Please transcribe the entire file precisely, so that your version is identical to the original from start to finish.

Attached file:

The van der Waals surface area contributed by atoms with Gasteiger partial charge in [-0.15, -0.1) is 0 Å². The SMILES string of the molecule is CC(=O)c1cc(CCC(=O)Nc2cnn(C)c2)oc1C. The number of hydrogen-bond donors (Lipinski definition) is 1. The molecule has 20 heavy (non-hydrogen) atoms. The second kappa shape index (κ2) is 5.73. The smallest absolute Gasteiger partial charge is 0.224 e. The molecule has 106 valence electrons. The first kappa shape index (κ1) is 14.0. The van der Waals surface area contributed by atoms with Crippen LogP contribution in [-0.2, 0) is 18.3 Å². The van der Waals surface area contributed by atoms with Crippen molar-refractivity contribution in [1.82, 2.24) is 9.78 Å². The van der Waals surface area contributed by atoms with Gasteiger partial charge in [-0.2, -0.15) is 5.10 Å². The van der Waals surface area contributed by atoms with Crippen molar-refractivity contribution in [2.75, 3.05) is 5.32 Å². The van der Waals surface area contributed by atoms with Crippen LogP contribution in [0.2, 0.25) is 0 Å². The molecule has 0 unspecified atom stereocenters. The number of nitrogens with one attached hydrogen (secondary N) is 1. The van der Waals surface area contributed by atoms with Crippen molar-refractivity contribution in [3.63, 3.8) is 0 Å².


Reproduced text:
The van der Waals surface area contributed by atoms with Gasteiger partial charge in [-0.15, -0.1) is 0 Å². The SMILES string of the molecule is CC(=O)c1cc(CCC(=O)Nc2cnn(C)c2)oc1C. The number of hydrogen-bond donors (Lipinski definition) is 1. The molecule has 20 heavy (non-hydrogen) atoms. The second kappa shape index (κ2) is 5.73. The smallest absolute Gasteiger partial charge is 0.224 e. The molecule has 106 valence electrons. The first kappa shape index (κ1) is 14.0. The van der Waals surface area contributed by atoms with Crippen LogP contribution in [-0.2, 0) is 18.3 Å². The van der Waals surface area contributed by atoms with Crippen molar-refractivity contribution in [1.82, 2.24) is 9.78 Å². The van der Waals surface area contributed by atoms with Gasteiger partial charge in [-0.2, -0.15) is 5.10 Å². The van der Waals surface area contributed by atoms with Crippen molar-refractivity contribution in [2.75, 3.05) is 5.32 Å². The van der Waals surface area contributed by atoms with Crippen LogP contribution in [0.2, 0.25) is 0 Å². The molecule has 0 unspecified atom stereocenters. The number of nitrogens with one attached hydrogen (secondary N) is 1. The van der Waals surface area contributed by atoms with Crippen molar-refractivity contribution in [3.63, 3.8) is 0 Å².